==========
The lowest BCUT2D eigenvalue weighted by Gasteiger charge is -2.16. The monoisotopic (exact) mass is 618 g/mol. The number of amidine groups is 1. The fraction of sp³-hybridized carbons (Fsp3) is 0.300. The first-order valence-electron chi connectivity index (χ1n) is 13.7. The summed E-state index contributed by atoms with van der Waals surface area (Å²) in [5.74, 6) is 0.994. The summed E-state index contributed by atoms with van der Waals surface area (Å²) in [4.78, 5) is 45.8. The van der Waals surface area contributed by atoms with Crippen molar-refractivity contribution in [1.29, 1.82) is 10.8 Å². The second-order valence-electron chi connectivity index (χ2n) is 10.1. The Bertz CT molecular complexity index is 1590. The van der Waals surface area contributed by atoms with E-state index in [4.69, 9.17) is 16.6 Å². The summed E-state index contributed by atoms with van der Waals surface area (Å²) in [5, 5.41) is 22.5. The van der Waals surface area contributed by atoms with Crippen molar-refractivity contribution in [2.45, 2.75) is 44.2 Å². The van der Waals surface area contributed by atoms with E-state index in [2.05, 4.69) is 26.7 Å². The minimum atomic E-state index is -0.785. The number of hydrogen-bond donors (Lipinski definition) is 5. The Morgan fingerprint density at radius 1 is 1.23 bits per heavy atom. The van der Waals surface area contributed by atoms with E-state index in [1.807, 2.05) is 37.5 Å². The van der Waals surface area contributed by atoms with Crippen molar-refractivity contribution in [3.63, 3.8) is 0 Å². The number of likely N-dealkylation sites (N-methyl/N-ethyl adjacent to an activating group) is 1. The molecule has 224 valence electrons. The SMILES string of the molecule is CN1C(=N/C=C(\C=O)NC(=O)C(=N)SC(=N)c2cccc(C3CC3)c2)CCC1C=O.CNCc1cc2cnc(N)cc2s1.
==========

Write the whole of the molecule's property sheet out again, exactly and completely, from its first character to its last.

The lowest BCUT2D eigenvalue weighted by Gasteiger charge is -2.16. The monoisotopic (exact) mass is 618 g/mol. The number of amidine groups is 1. The fraction of sp³-hybridized carbons (Fsp3) is 0.300. The first-order valence-electron chi connectivity index (χ1n) is 13.7. The summed E-state index contributed by atoms with van der Waals surface area (Å²) in [5.74, 6) is 0.994. The summed E-state index contributed by atoms with van der Waals surface area (Å²) in [4.78, 5) is 45.8. The van der Waals surface area contributed by atoms with Crippen molar-refractivity contribution in [1.29, 1.82) is 10.8 Å². The second-order valence-electron chi connectivity index (χ2n) is 10.1. The Bertz CT molecular complexity index is 1590. The van der Waals surface area contributed by atoms with E-state index in [4.69, 9.17) is 16.6 Å². The summed E-state index contributed by atoms with van der Waals surface area (Å²) in [5, 5.41) is 22.5. The van der Waals surface area contributed by atoms with Crippen molar-refractivity contribution in [2.45, 2.75) is 44.2 Å². The van der Waals surface area contributed by atoms with E-state index in [2.05, 4.69) is 26.7 Å². The minimum atomic E-state index is -0.785. The number of hydrogen-bond donors (Lipinski definition) is 5. The Morgan fingerprint density at radius 1 is 1.23 bits per heavy atom. The van der Waals surface area contributed by atoms with E-state index in [1.807, 2.05) is 37.5 Å². The van der Waals surface area contributed by atoms with Crippen molar-refractivity contribution in [3.63, 3.8) is 0 Å². The number of likely N-dealkylation sites (N-methyl/N-ethyl adjacent to an activating group) is 1. The molecule has 224 valence electrons. The SMILES string of the molecule is CN1C(=N/C=C(\C=O)NC(=O)C(=N)SC(=N)c2cccc(C3CC3)c2)CCC1C=O.CNCc1cc2cnc(N)cc2s1.